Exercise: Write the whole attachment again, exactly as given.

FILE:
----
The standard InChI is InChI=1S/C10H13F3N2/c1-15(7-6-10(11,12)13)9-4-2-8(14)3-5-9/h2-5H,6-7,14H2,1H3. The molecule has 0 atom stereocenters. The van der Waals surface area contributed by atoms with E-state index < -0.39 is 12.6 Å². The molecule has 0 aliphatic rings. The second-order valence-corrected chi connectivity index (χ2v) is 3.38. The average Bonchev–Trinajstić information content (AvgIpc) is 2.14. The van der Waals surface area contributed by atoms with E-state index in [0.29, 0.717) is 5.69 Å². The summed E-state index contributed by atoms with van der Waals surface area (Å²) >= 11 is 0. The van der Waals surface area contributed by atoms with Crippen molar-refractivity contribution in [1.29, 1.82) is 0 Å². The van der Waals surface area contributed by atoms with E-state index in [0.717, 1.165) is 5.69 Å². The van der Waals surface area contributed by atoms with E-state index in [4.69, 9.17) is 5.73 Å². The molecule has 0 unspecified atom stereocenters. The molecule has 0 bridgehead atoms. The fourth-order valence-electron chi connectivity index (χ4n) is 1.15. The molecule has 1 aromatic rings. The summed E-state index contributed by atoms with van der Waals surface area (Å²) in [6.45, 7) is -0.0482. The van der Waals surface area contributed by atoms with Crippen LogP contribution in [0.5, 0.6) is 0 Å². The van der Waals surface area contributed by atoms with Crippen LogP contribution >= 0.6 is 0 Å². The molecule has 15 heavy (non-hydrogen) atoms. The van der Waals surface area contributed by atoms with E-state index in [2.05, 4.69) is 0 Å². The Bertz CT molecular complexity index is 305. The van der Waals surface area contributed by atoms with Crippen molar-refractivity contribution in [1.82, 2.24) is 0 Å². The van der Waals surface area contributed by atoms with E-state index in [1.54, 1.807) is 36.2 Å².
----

The standard InChI is InChI=1S/C10H13F3N2/c1-15(7-6-10(11,12)13)9-4-2-8(14)3-5-9/h2-5H,6-7,14H2,1H3. The molecule has 0 atom stereocenters. The van der Waals surface area contributed by atoms with E-state index < -0.39 is 12.6 Å². The molecule has 0 aliphatic rings. The second-order valence-corrected chi connectivity index (χ2v) is 3.38. The average Bonchev–Trinajstić information content (AvgIpc) is 2.14. The van der Waals surface area contributed by atoms with E-state index in [0.29, 0.717) is 5.69 Å². The summed E-state index contributed by atoms with van der Waals surface area (Å²) >= 11 is 0. The van der Waals surface area contributed by atoms with Crippen molar-refractivity contribution in [1.29, 1.82) is 0 Å². The van der Waals surface area contributed by atoms with E-state index in [0.717, 1.165) is 5.69 Å². The van der Waals surface area contributed by atoms with E-state index in [4.69, 9.17) is 5.73 Å². The molecule has 0 unspecified atom stereocenters. The molecule has 0 bridgehead atoms. The fourth-order valence-electron chi connectivity index (χ4n) is 1.15. The molecule has 1 aromatic rings. The summed E-state index contributed by atoms with van der Waals surface area (Å²) in [6.45, 7) is -0.0482. The van der Waals surface area contributed by atoms with Crippen LogP contribution in [0.5, 0.6) is 0 Å². The van der Waals surface area contributed by atoms with Crippen LogP contribution >= 0.6 is 0 Å². The molecule has 15 heavy (non-hydrogen) atoms. The van der Waals surface area contributed by atoms with E-state index in [2.05, 4.69) is 0 Å². The Bertz CT molecular complexity index is 305. The van der Waals surface area contributed by atoms with Crippen molar-refractivity contribution in [1.82, 2.24) is 0 Å². The van der Waals surface area contributed by atoms with E-state index in [1.54, 1.807) is 36.2 Å².